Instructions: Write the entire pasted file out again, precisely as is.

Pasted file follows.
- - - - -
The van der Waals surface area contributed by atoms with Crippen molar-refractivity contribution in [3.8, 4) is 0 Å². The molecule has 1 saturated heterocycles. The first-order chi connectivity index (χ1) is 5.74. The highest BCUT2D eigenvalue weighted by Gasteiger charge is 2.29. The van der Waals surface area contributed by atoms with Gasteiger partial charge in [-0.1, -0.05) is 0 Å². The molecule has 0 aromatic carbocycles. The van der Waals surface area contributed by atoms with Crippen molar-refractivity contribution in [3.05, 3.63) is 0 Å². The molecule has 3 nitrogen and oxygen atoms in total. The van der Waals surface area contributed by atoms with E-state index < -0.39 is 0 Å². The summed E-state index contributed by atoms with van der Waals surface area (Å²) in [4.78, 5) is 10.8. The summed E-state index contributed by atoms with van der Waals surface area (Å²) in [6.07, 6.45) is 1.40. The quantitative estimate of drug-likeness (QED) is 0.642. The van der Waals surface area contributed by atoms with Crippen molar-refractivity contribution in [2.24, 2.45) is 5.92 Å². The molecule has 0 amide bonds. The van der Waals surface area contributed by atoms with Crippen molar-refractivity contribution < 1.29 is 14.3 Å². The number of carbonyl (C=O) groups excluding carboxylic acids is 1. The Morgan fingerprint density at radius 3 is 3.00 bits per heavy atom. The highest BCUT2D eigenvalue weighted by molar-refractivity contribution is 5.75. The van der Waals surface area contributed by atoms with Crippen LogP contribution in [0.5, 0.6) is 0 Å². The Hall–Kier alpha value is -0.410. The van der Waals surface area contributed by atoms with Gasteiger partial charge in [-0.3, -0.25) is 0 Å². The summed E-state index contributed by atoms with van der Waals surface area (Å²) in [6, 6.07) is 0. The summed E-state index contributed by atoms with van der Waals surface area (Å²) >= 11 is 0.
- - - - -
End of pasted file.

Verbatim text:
The van der Waals surface area contributed by atoms with Crippen molar-refractivity contribution in [3.8, 4) is 0 Å². The molecule has 1 saturated heterocycles. The first-order chi connectivity index (χ1) is 5.74. The highest BCUT2D eigenvalue weighted by Gasteiger charge is 2.29. The van der Waals surface area contributed by atoms with Gasteiger partial charge in [-0.1, -0.05) is 0 Å². The molecule has 0 aromatic carbocycles. The van der Waals surface area contributed by atoms with Crippen molar-refractivity contribution in [3.05, 3.63) is 0 Å². The molecule has 3 nitrogen and oxygen atoms in total. The van der Waals surface area contributed by atoms with E-state index < -0.39 is 0 Å². The summed E-state index contributed by atoms with van der Waals surface area (Å²) in [4.78, 5) is 10.8. The summed E-state index contributed by atoms with van der Waals surface area (Å²) in [6.07, 6.45) is 1.40. The quantitative estimate of drug-likeness (QED) is 0.642. The van der Waals surface area contributed by atoms with Crippen molar-refractivity contribution in [2.24, 2.45) is 5.92 Å². The molecule has 0 amide bonds. The van der Waals surface area contributed by atoms with Crippen molar-refractivity contribution < 1.29 is 14.3 Å². The number of carbonyl (C=O) groups excluding carboxylic acids is 1. The Morgan fingerprint density at radius 3 is 3.00 bits per heavy atom. The highest BCUT2D eigenvalue weighted by molar-refractivity contribution is 5.75. The van der Waals surface area contributed by atoms with Crippen LogP contribution in [0.5, 0.6) is 0 Å². The Hall–Kier alpha value is -0.410. The van der Waals surface area contributed by atoms with Gasteiger partial charge in [-0.3, -0.25) is 0 Å². The summed E-state index contributed by atoms with van der Waals surface area (Å²) in [6, 6.07) is 0. The summed E-state index contributed by atoms with van der Waals surface area (Å²) >= 11 is 0.